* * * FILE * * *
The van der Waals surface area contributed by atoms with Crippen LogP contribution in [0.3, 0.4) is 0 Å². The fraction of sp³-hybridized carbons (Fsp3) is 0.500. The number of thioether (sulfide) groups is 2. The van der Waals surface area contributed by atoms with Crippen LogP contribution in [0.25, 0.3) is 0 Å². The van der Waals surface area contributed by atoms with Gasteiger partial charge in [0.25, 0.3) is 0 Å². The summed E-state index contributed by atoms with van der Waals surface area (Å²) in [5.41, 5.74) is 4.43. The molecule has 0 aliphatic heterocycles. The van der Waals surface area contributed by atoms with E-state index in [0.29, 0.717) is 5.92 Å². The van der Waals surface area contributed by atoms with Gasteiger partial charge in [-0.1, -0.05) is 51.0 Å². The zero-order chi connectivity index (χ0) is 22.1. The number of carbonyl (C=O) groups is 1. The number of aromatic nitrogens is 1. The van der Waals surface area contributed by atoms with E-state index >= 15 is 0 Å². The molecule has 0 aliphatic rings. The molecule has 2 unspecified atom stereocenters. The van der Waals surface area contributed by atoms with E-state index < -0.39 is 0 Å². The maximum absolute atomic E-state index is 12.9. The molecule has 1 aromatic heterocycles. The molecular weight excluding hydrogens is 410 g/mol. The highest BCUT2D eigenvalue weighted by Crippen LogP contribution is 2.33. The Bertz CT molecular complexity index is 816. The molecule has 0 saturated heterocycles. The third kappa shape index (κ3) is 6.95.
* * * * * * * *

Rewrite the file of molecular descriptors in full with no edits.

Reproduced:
The van der Waals surface area contributed by atoms with Crippen LogP contribution in [0.3, 0.4) is 0 Å². The fraction of sp³-hybridized carbons (Fsp3) is 0.500. The number of thioether (sulfide) groups is 2. The van der Waals surface area contributed by atoms with Crippen LogP contribution in [0.25, 0.3) is 0 Å². The van der Waals surface area contributed by atoms with Gasteiger partial charge in [0.25, 0.3) is 0 Å². The summed E-state index contributed by atoms with van der Waals surface area (Å²) in [5.41, 5.74) is 4.43. The molecule has 0 aliphatic heterocycles. The van der Waals surface area contributed by atoms with E-state index in [0.29, 0.717) is 5.92 Å². The van der Waals surface area contributed by atoms with Gasteiger partial charge in [-0.1, -0.05) is 51.0 Å². The zero-order chi connectivity index (χ0) is 22.1. The number of carbonyl (C=O) groups is 1. The number of aromatic nitrogens is 1. The van der Waals surface area contributed by atoms with E-state index >= 15 is 0 Å². The molecule has 0 aliphatic rings. The molecule has 2 unspecified atom stereocenters. The van der Waals surface area contributed by atoms with E-state index < -0.39 is 0 Å². The maximum absolute atomic E-state index is 12.9. The molecule has 1 aromatic heterocycles. The molecular weight excluding hydrogens is 410 g/mol. The highest BCUT2D eigenvalue weighted by Crippen LogP contribution is 2.33. The Bertz CT molecular complexity index is 816. The molecule has 0 saturated heterocycles. The third kappa shape index (κ3) is 6.95.